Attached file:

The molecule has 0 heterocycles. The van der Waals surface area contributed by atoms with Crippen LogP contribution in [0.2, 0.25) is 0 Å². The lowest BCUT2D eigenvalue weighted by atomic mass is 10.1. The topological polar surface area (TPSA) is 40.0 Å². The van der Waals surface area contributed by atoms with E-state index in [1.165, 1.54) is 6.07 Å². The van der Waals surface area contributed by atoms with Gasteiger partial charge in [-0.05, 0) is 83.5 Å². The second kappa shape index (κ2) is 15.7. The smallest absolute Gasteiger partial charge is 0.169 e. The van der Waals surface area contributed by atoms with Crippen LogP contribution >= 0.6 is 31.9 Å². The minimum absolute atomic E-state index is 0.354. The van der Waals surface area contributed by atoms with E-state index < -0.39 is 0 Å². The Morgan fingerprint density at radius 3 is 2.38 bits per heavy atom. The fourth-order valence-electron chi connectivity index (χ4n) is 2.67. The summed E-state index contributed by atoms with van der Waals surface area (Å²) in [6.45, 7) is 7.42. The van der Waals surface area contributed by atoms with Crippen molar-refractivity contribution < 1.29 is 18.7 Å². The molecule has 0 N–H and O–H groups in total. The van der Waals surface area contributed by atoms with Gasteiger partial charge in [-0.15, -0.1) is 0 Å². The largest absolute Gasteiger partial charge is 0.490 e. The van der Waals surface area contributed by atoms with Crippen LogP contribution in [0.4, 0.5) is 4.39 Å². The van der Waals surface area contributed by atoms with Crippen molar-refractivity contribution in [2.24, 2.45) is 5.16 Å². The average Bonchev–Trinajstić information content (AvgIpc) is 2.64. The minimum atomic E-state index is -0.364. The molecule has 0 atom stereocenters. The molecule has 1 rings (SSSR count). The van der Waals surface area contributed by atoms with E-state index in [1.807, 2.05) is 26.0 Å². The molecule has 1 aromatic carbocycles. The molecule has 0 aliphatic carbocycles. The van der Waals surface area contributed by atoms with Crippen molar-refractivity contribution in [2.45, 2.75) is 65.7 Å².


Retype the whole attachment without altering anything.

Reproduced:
The molecule has 0 heterocycles. The van der Waals surface area contributed by atoms with Crippen LogP contribution in [0.2, 0.25) is 0 Å². The lowest BCUT2D eigenvalue weighted by atomic mass is 10.1. The topological polar surface area (TPSA) is 40.0 Å². The van der Waals surface area contributed by atoms with E-state index in [1.165, 1.54) is 6.07 Å². The van der Waals surface area contributed by atoms with Gasteiger partial charge in [-0.05, 0) is 83.5 Å². The second kappa shape index (κ2) is 15.7. The smallest absolute Gasteiger partial charge is 0.169 e. The van der Waals surface area contributed by atoms with Crippen LogP contribution >= 0.6 is 31.9 Å². The minimum absolute atomic E-state index is 0.354. The van der Waals surface area contributed by atoms with E-state index < -0.39 is 0 Å². The Morgan fingerprint density at radius 3 is 2.38 bits per heavy atom. The fourth-order valence-electron chi connectivity index (χ4n) is 2.67. The summed E-state index contributed by atoms with van der Waals surface area (Å²) in [6.45, 7) is 7.42. The van der Waals surface area contributed by atoms with Crippen molar-refractivity contribution < 1.29 is 18.7 Å². The molecule has 0 N–H and O–H groups in total. The van der Waals surface area contributed by atoms with Gasteiger partial charge in [-0.15, -0.1) is 0 Å². The largest absolute Gasteiger partial charge is 0.490 e. The van der Waals surface area contributed by atoms with Crippen LogP contribution in [0.4, 0.5) is 4.39 Å². The van der Waals surface area contributed by atoms with Crippen molar-refractivity contribution in [2.24, 2.45) is 5.16 Å². The average Bonchev–Trinajstić information content (AvgIpc) is 2.64. The minimum atomic E-state index is -0.364. The molecule has 0 atom stereocenters. The molecule has 1 rings (SSSR count). The van der Waals surface area contributed by atoms with E-state index in [1.807, 2.05) is 26.0 Å². The molecule has 1 aromatic carbocycles. The molecule has 0 aliphatic carbocycles. The van der Waals surface area contributed by atoms with Crippen molar-refractivity contribution in [2.45, 2.75) is 65.7 Å².